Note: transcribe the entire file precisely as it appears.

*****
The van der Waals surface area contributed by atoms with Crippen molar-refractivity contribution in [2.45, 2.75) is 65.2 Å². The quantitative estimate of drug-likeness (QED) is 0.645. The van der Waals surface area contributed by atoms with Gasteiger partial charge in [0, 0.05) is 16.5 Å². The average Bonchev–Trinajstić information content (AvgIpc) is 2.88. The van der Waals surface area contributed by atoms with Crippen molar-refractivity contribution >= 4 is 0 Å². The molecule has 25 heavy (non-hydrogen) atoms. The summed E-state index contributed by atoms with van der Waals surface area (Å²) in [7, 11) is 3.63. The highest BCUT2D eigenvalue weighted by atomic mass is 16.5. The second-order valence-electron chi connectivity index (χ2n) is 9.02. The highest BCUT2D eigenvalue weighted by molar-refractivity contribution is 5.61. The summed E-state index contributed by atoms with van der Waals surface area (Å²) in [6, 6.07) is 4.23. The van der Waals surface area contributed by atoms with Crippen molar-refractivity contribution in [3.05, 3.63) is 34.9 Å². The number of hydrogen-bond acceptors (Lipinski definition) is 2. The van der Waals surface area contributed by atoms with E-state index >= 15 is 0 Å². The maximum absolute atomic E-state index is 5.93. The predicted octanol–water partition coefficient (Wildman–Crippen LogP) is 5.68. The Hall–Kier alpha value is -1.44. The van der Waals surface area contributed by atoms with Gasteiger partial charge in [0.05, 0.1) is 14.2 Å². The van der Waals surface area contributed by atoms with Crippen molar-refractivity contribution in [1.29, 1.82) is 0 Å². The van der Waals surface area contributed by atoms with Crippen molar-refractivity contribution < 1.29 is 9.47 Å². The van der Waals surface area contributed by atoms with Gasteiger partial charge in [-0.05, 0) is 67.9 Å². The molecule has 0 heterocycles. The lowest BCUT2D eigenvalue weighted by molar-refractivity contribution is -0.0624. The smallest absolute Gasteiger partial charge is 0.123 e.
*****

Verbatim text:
The van der Waals surface area contributed by atoms with Crippen molar-refractivity contribution in [2.45, 2.75) is 65.2 Å². The quantitative estimate of drug-likeness (QED) is 0.645. The van der Waals surface area contributed by atoms with Gasteiger partial charge in [0, 0.05) is 16.5 Å². The average Bonchev–Trinajstić information content (AvgIpc) is 2.88. The van der Waals surface area contributed by atoms with Crippen molar-refractivity contribution >= 4 is 0 Å². The molecule has 25 heavy (non-hydrogen) atoms. The summed E-state index contributed by atoms with van der Waals surface area (Å²) in [7, 11) is 3.63. The highest BCUT2D eigenvalue weighted by atomic mass is 16.5. The second-order valence-electron chi connectivity index (χ2n) is 9.02. The highest BCUT2D eigenvalue weighted by molar-refractivity contribution is 5.61. The summed E-state index contributed by atoms with van der Waals surface area (Å²) in [6, 6.07) is 4.23. The van der Waals surface area contributed by atoms with Crippen molar-refractivity contribution in [3.05, 3.63) is 34.9 Å². The number of hydrogen-bond acceptors (Lipinski definition) is 2. The van der Waals surface area contributed by atoms with E-state index >= 15 is 0 Å². The maximum absolute atomic E-state index is 5.93. The predicted octanol–water partition coefficient (Wildman–Crippen LogP) is 5.68. The Hall–Kier alpha value is -1.44. The van der Waals surface area contributed by atoms with Gasteiger partial charge in [0.05, 0.1) is 14.2 Å². The van der Waals surface area contributed by atoms with Crippen molar-refractivity contribution in [1.29, 1.82) is 0 Å². The van der Waals surface area contributed by atoms with Crippen molar-refractivity contribution < 1.29 is 9.47 Å². The van der Waals surface area contributed by atoms with Gasteiger partial charge in [-0.05, 0) is 67.9 Å². The molecule has 0 heterocycles. The lowest BCUT2D eigenvalue weighted by molar-refractivity contribution is -0.0624. The smallest absolute Gasteiger partial charge is 0.123 e.